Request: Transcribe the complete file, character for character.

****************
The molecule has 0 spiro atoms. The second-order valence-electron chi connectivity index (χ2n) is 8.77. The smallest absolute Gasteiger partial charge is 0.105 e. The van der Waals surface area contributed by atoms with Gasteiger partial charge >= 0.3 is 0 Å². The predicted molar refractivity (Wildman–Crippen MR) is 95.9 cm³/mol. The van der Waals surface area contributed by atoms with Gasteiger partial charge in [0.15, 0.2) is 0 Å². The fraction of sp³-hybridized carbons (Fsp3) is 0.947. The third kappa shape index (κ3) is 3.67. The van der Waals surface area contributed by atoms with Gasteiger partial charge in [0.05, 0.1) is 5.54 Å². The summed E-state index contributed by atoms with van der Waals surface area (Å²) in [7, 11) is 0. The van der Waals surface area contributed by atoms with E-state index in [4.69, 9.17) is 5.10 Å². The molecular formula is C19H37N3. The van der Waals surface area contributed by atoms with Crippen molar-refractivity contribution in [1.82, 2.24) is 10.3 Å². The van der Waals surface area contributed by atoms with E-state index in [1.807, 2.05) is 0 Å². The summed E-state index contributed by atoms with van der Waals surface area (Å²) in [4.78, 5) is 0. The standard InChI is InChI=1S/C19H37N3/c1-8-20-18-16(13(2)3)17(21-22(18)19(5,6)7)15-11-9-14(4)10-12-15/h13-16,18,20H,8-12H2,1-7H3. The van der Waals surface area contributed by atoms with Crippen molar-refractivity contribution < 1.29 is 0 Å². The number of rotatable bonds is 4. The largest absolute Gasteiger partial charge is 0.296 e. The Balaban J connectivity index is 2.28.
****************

The molecule has 0 spiro atoms. The second-order valence-electron chi connectivity index (χ2n) is 8.77. The smallest absolute Gasteiger partial charge is 0.105 e. The van der Waals surface area contributed by atoms with Gasteiger partial charge >= 0.3 is 0 Å². The predicted molar refractivity (Wildman–Crippen MR) is 95.9 cm³/mol. The van der Waals surface area contributed by atoms with Gasteiger partial charge in [0.15, 0.2) is 0 Å². The fraction of sp³-hybridized carbons (Fsp3) is 0.947. The third kappa shape index (κ3) is 3.67. The van der Waals surface area contributed by atoms with Gasteiger partial charge in [0.05, 0.1) is 5.54 Å². The summed E-state index contributed by atoms with van der Waals surface area (Å²) in [7, 11) is 0. The van der Waals surface area contributed by atoms with E-state index in [4.69, 9.17) is 5.10 Å². The molecular formula is C19H37N3. The van der Waals surface area contributed by atoms with Crippen molar-refractivity contribution in [1.82, 2.24) is 10.3 Å². The van der Waals surface area contributed by atoms with E-state index in [1.807, 2.05) is 0 Å². The summed E-state index contributed by atoms with van der Waals surface area (Å²) in [4.78, 5) is 0. The standard InChI is InChI=1S/C19H37N3/c1-8-20-18-16(13(2)3)17(21-22(18)19(5,6)7)15-11-9-14(4)10-12-15/h13-16,18,20H,8-12H2,1-7H3. The van der Waals surface area contributed by atoms with Crippen molar-refractivity contribution < 1.29 is 0 Å². The number of rotatable bonds is 4. The largest absolute Gasteiger partial charge is 0.296 e. The Balaban J connectivity index is 2.28.